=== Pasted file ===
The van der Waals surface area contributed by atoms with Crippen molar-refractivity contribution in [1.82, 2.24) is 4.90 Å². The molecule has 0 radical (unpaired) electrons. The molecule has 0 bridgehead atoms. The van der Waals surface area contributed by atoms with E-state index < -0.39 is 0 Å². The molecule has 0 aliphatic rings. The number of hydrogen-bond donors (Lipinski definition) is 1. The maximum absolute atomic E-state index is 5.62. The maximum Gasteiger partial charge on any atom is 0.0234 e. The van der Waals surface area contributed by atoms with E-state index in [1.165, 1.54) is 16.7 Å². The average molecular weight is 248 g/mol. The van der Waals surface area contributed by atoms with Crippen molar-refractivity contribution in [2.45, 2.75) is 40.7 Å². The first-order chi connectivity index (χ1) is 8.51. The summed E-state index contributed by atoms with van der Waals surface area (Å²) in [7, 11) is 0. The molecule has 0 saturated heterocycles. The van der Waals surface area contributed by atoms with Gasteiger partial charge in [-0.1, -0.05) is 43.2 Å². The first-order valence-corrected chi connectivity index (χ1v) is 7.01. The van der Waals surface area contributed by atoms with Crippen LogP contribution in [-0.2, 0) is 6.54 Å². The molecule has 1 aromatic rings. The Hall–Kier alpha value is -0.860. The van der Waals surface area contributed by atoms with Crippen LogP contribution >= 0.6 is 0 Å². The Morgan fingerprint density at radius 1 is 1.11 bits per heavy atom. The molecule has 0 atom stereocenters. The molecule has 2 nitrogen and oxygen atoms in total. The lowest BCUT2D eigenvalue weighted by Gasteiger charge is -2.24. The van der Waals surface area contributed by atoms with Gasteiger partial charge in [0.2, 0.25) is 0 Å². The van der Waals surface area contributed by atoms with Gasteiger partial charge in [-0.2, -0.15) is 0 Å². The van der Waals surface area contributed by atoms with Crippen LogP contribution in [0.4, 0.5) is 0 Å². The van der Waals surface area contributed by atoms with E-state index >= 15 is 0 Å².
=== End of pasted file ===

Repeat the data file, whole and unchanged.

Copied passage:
The van der Waals surface area contributed by atoms with Crippen molar-refractivity contribution in [1.82, 2.24) is 4.90 Å². The molecule has 0 radical (unpaired) electrons. The molecule has 0 bridgehead atoms. The van der Waals surface area contributed by atoms with E-state index < -0.39 is 0 Å². The molecule has 0 aliphatic rings. The number of hydrogen-bond donors (Lipinski definition) is 1. The maximum absolute atomic E-state index is 5.62. The maximum Gasteiger partial charge on any atom is 0.0234 e. The van der Waals surface area contributed by atoms with E-state index in [1.165, 1.54) is 16.7 Å². The average molecular weight is 248 g/mol. The van der Waals surface area contributed by atoms with Crippen molar-refractivity contribution in [2.45, 2.75) is 40.7 Å². The first-order chi connectivity index (χ1) is 8.51. The summed E-state index contributed by atoms with van der Waals surface area (Å²) in [7, 11) is 0. The molecule has 0 saturated heterocycles. The van der Waals surface area contributed by atoms with Gasteiger partial charge in [-0.1, -0.05) is 43.2 Å². The first-order valence-corrected chi connectivity index (χ1v) is 7.01. The van der Waals surface area contributed by atoms with Crippen LogP contribution in [-0.2, 0) is 6.54 Å². The molecule has 1 aromatic rings. The Hall–Kier alpha value is -0.860. The van der Waals surface area contributed by atoms with Crippen LogP contribution >= 0.6 is 0 Å². The Morgan fingerprint density at radius 1 is 1.11 bits per heavy atom. The molecule has 0 atom stereocenters. The molecule has 2 nitrogen and oxygen atoms in total. The lowest BCUT2D eigenvalue weighted by Gasteiger charge is -2.24. The van der Waals surface area contributed by atoms with Gasteiger partial charge in [0.2, 0.25) is 0 Å². The van der Waals surface area contributed by atoms with Gasteiger partial charge in [-0.2, -0.15) is 0 Å². The van der Waals surface area contributed by atoms with Crippen LogP contribution in [0.4, 0.5) is 0 Å². The van der Waals surface area contributed by atoms with E-state index >= 15 is 0 Å².